0.01M PBS pH7.4
15mM Sodium azide
Store as concentrated solution. Centrifuge briefly prior to opening vial. For short-term storage (1-2 weeks), store at 4ºC. For long-term storage, aliquot and store at -20ºC or below. Avoid multiple freeze-thaw cycles.
~2 mg/ml (Please refer to the vial label for the specific concentration.)
lysate of mouse bone marrow-derived stromal cell line.
For laboratory use only. Not for any clinical, therapeutic, or diagnostic use in humans or animals. Not for animal or human consumption.
splicing factor proline and glutamine rich , POMP100 , PPP1R140 , PSF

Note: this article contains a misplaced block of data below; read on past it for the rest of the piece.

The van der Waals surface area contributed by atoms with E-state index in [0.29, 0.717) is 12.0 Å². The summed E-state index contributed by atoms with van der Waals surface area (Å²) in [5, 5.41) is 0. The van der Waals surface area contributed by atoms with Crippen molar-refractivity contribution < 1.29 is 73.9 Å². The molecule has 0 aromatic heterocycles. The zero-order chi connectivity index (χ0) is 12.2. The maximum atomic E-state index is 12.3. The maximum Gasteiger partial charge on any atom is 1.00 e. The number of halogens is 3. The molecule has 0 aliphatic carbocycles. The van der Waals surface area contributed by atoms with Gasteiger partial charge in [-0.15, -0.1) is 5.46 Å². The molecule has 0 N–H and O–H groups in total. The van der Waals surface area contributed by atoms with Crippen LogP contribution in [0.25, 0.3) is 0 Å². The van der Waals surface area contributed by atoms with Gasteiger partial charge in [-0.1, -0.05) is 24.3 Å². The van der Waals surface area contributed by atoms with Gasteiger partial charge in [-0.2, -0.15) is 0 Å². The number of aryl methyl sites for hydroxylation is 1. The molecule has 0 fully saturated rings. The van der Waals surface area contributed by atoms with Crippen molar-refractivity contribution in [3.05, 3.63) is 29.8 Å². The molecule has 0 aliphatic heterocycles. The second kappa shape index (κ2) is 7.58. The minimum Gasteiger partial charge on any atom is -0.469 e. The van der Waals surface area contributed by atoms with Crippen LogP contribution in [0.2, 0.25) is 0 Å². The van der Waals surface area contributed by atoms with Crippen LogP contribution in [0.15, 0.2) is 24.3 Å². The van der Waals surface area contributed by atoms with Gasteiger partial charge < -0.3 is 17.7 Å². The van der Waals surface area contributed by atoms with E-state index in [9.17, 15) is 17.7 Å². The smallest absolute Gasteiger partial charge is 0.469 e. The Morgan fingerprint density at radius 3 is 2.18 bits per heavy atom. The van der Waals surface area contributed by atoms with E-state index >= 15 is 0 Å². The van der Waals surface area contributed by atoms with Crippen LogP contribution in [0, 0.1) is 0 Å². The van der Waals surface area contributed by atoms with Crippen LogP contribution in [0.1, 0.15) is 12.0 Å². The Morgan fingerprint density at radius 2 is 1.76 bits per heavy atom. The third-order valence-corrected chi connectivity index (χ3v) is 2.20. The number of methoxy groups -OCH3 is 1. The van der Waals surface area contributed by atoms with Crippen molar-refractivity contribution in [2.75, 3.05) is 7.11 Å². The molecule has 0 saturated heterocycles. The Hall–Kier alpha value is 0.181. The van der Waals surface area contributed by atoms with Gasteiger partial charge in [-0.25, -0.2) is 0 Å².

The RNAs that direct protein synthesis in animals and plant cells are synthesized in the nucleus as large precursors (pre-mRNAs). The protein coding sequences in pre-mRNA molecules are arranged in discontinuous segments - exons interspersed with noncoding sequences - introns. In a process termed splicing, these introns are efficiently removed before the pre-mRNA is transported from the nucleus to the cytoplasm, where it is translated into protein. Studies have shown that nuclear pre-mRNA splicing takes place in a multi-component structure termed a spliceosome. The polypyrimidine tract-binding (PTB) protein-associated splicing factor (PSF), which plays an essential role in mammalian spliceosomes, is a ubiquitous nuclear matrix protein. A complex between PTB and PSF is necessary for pre-mRNA splicing. PSF contains two consensus RNA-binding domains and an unusual amino terminus rich in proline and glutamine residues. The RNA-binding properties of PSF are apparently identical to those of PTB. Both proteins, together and independently, bind the polypyrimidine tract of mammalian introns. However, the nuclear localization of PSF and PTB and their distribution in subnuclear fractions differ markedly: isolated nuclear matrices contain a bulk of PSF, but only minor amounts of PTB. In confocal microscopy both proteins appear in speckles, the majority of which do not co-localize. These PTB/PSF complexes, as well as the observed PSF-PTB interaction, may reflect the presence of PTB and PSF in spliceosomal complexes during RNA processing, although other data point to different cellular distribution and nuclear matrix association of the majority of PSF and PTB. The cleavage of PSF during lysis of immature myeloid cells is accompanied by digestion of the PTB splicing regulator but not other proteins tested. In contrast, during apoptosis PTB is degraded while PSF remains intact. Proteolytic degradation of PSF specifically occurs in intact myeloid cells and this process is enhanced upon immature myeloid cell lysis; PSF is completely cleaved to a 47 kDa proteolytic cleavage product (p47), due to potent proteolytic activity found in these cells but rare in other cells and tissues. Furthermore, p47 is abundant in intact normal and tumor myeloid cells while in other cell types it is undetectable. The bone marrow 47 kDa protein is a fragment constituting the N-terminal, protease-resistant half of the splicing factor PSF. PSF is highly basic and migrates anomalously on SDS gels. The 47 kDa protein of mouse cells of immature myeloid origin (bone marrow and acute myeloid leukemia) exhibits a gel migration pattern corresponding to a 49 kDa molecule. In other cell types such as lymphoid cells and in peripheral blood cells, PSF appears as approx. 100 kDa or 75 kDa molecules. The sequence of a fragment of mouse PSF was found to be remarkably similar to that of human PSF (> 98% homology). Also, the sequences of PSF and the human (h) 100 kDa DNA-pairing protein (hPOMp100) reveals identity. Homologous pairing is a fundamental biological reaction implicated in various cellular processes such as DNA recombination and repair, chromosome pairing, sister chromatid cohesion and chromosome condensation, gene inactivation and initiation of replication. The base pairing is also involved in spliceosome assembly resulting in formation of a dynamic Holliday-like structure within which splicing occurs. Indeed, PSF/hPOMp100 bind both singlestranded (ss) and double-stranded (ds) DNA and facilitates the renaturation of complementary ssDNA molecules. Importantly, PSF/hPOMp100 promotes the formation of D-loops in superhelical duplex DNA. PSF/hPOMp100 also serves as an efficient substrate for protein kinase C (PKC) in vitro. PKC phosphorylation of PSF/hPOMp100 stimulates its DNA binding and D-loop formation activity suggesting a possible regulatory mechanism. PSF has been demonstrated to interact with a variety of cellular targets including the human pro-oncoproteins EWS, hPOMp75/TLS and calmodulin, the RNA/DNAbinding nuclear protein p54nrb/NonO (the homolog of PSF) and DNA topoisomerase. A direct interaction has been observed, between PSF and topoisomerase I which has been implied in DNA recombination, DNA repair, and chromosome formation and may act as a transcription factor and a protein kinase. PSF is also expressed by differentiating neurons in developing mouse brain. Both the expression of PSF mRNA in cortex and cerebellum and PSF immunoreactivity in all brain areas has been found to be high during embryonic and early postnatal life. In adult tissue, only various neuronal populations in the hippocampus and olfactory bulb express PSF. PSF is expressed by differentiating neurons but not by astrocytic cells including radial glia; however oligodendrocytes differentiating in vitro were found to express it. The restricted expression of PSF suggests that it is involved in the control of neuronal-specific splicing events occurring at particular stages of neuronal differentiation and maturation. Monoclonal antibodies reacting specifically with PSF are useful tools for the molecular identification and characterization of the functional activity of PSF.